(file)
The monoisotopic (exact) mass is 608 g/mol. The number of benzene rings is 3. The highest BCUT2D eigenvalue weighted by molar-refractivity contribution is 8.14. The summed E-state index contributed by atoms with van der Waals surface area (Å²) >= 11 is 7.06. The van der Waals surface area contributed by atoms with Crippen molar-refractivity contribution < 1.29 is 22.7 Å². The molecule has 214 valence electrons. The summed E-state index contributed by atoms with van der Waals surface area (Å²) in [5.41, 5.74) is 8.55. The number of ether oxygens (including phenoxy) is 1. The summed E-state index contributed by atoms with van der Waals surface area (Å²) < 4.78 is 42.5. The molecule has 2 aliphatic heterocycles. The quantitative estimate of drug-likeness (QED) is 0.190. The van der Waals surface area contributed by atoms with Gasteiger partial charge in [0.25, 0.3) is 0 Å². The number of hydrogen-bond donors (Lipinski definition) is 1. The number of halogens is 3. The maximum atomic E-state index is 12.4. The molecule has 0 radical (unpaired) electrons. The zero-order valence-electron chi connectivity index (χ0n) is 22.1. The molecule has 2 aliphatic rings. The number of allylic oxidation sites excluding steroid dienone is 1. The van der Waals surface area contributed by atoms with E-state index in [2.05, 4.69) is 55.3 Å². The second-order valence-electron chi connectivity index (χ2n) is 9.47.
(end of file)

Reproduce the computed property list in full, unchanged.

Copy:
The monoisotopic (exact) mass is 608 g/mol. The number of benzene rings is 3. The highest BCUT2D eigenvalue weighted by molar-refractivity contribution is 8.14. The summed E-state index contributed by atoms with van der Waals surface area (Å²) >= 11 is 7.06. The van der Waals surface area contributed by atoms with Crippen molar-refractivity contribution < 1.29 is 22.7 Å². The molecule has 214 valence electrons. The summed E-state index contributed by atoms with van der Waals surface area (Å²) in [5.41, 5.74) is 8.55. The number of ether oxygens (including phenoxy) is 1. The summed E-state index contributed by atoms with van der Waals surface area (Å²) < 4.78 is 42.5. The molecule has 2 aliphatic heterocycles. The quantitative estimate of drug-likeness (QED) is 0.190. The van der Waals surface area contributed by atoms with Gasteiger partial charge in [0.25, 0.3) is 0 Å². The number of hydrogen-bond donors (Lipinski definition) is 1. The number of halogens is 3. The maximum atomic E-state index is 12.4. The molecule has 0 radical (unpaired) electrons. The zero-order valence-electron chi connectivity index (χ0n) is 22.1. The molecule has 2 aliphatic rings. The number of allylic oxidation sites excluding steroid dienone is 1. The van der Waals surface area contributed by atoms with E-state index in [2.05, 4.69) is 55.3 Å². The second-order valence-electron chi connectivity index (χ2n) is 9.47.